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Full Online Book HomeLong StoriesThe Lone Star Ranger - Book 1. The Outlaw - Chapter 4
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The Lone Star Ranger - Book 1. The Outlaw - Chapter 4 Post by :Raydio4 Category :Long Stories Author :Zane Grey Date :May 2012 Read :756

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The Lone Star Ranger - Book 1. The Outlaw - Chapter 4


Two days later, about the middle of the forenoon, Duane dragged the two horses up the last ascent of an exceedingly rough trail and found himself on top of the Rim Rock, with a beautiful green valley at his feet, the yellow, sluggish Rio Grande shining in the sun, and the great, wild, mountainous barren of Mexico stretching to the south.

Duane had not fallen in with any travelers. He had taken the likeliest-looking trail he had come across. Where it had led him he had not the slightest idea, except that here was the river, and probably the inclosed valley was the retreat of some famous outlaw.

No wonder outlaws were safe in that wild refuge! Duane had spent the last two days climbing the roughest and most difficult trail he had ever seen. From the looks of the descent he imagined the worst part of his travel was yet to come. Not improbably it was two thousand feet down to the river. The wedge-shaped valley, green with alfalfa and cottonwood, and nestling down amid the bare walls of yellow rock, was a delight and a relief to his tired eyes. Eager to get down to a level and to find a place to rest, Duane began the descent.

The trail proved to be the kind that could not be descended slowly. He kept dodging rocks which his horses loosed behind him. And in a short time he reached the valley, entering at the apex of the wedge. A stream of clear water tumbled out of the rocks here, and most of it ran into irrigation-ditches. His horses drank thirstily. And he drank with that fullness and gratefulness common to the desert traveler finding sweet water. Then he mounted and rode down the valley wondering what would be his reception.

The valley was much larger than it had appeared from the high elevation. Well watered, green with grass and tree, and farmed evidently by good hands, it gave Duane a considerable surprise. Horses and cattle were everywhere. Every clump of cottonwoods surrounded a small adobe house. Duane saw Mexicans working in the fields and horsemen going to and fro. Presently he passed a house bigger than the others with a porch attached. A woman, young and pretty he thought, watched him from a door. No one else appeared to notice him.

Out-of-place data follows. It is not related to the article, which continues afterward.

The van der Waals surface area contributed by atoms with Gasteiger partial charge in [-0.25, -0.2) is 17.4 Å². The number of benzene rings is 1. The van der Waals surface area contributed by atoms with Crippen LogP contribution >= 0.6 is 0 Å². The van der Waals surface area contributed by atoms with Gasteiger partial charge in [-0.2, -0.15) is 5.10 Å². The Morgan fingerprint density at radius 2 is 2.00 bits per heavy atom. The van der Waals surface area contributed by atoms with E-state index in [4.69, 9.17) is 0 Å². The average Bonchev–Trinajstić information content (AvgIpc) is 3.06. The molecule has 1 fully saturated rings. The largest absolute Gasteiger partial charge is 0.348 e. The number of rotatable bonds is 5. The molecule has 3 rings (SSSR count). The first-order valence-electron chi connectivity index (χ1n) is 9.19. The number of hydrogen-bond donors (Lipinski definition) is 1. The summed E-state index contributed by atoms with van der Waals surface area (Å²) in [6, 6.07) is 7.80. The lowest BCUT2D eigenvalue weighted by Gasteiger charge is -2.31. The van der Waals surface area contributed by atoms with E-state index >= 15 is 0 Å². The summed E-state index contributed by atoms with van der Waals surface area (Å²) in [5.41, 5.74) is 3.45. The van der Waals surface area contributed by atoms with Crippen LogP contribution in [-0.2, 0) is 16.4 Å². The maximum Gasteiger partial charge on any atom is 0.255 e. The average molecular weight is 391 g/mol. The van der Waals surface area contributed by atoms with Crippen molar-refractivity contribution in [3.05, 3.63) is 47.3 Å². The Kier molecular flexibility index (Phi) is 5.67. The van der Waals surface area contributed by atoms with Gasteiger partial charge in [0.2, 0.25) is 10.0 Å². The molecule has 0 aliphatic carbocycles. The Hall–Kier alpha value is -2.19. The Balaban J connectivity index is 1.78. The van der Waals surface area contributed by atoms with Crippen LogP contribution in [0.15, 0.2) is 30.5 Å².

Presently the trail widened into a road, and that into a kind of square lined by a number of adobe and log buildings of rudest structure. Within sight were horses, dogs, a couple of steers, Mexican women with children, and white men, all of whom appeared to be doing nothing. His advent created no interest until he rode up to the white men, who were lolling in the shade of a house. This place evidently was a store and saloon, and from the inside came a lazy hum of voices.

As Duane reined to a halt one of the loungers in the shade rose with a loud exclamation:

"Bust me if thet ain't Luke's hoss!"

The others accorded their interest, if not assent, by rising to advance toward Duane.

"How about it, Euchre? Ain't thet Luke's bay?" queried the first man.

"Plain as your nose," replied the fellow called Euchre.

"There ain't no doubt about thet, then," laughed another, "fer Bosomer's nose is shore plain on the landscape."

These men lined up before Duane, and as he coolly regarded them he thought they could have been recognized anywhere as desperadoes. The man called Bosomer, who had stepped forward, had a forbidding face which showed yellow eyes, an enormous nose, and a skin the color of dust, with a thatch of sandy hair.

"Stranger, who are you an' where in the hell did you git thet bay hoss?" he demanded. His yellow eyes took in Stevens's horse, then the weapons hung on the saddle, and finally turned their glinting, hard light upward to Duane.

Duane did not like the tone in which he had been addressed, and he remained silent. At least half his mind seemed busy with curious interest in regard to something that leaped inside him and made his breast feel tight. He recognized it as that strange emotion which had shot through him often of late, and which had decided him to go out to the meeting with Bain. Only now it was different, more powerful.

"Stranger, who are you?" asked another man, somewhat more civilly.

"My name's Duane," replied Duane, curtly.

"An' how'd you come by the hoss?"

Duane answered briefly, and his words were followed by a short silence, during which the men looked at him. Bosomer began to twist the ends of his beard.

"Reckon he's dead, all right, or nobody'd hev his hoss an' guns," presently said Euchre.

"Mister Duane," began Bosomer, in low, stinging tones, "I happen to be Luke Stevens's side-pardner."

Duane looked him over, from dusty, worn-out boots to his slouchy sombrero. That look seemed to inflame Bosomer.

"An' I want the hoss an' them guns," he shouted.

"You or anybody else can have them, for all I care. I just fetched them in. But the pack is mine," replied Duane. "And say, I befriended your pard. If you can't use a civil tongue you'd better cinch it."

"Civil? Haw, haw!" rejoined the outlaw. "I don't know you. How do we know you didn't plug Stevens, an' stole his hoss, an' jest happened to stumble down here?"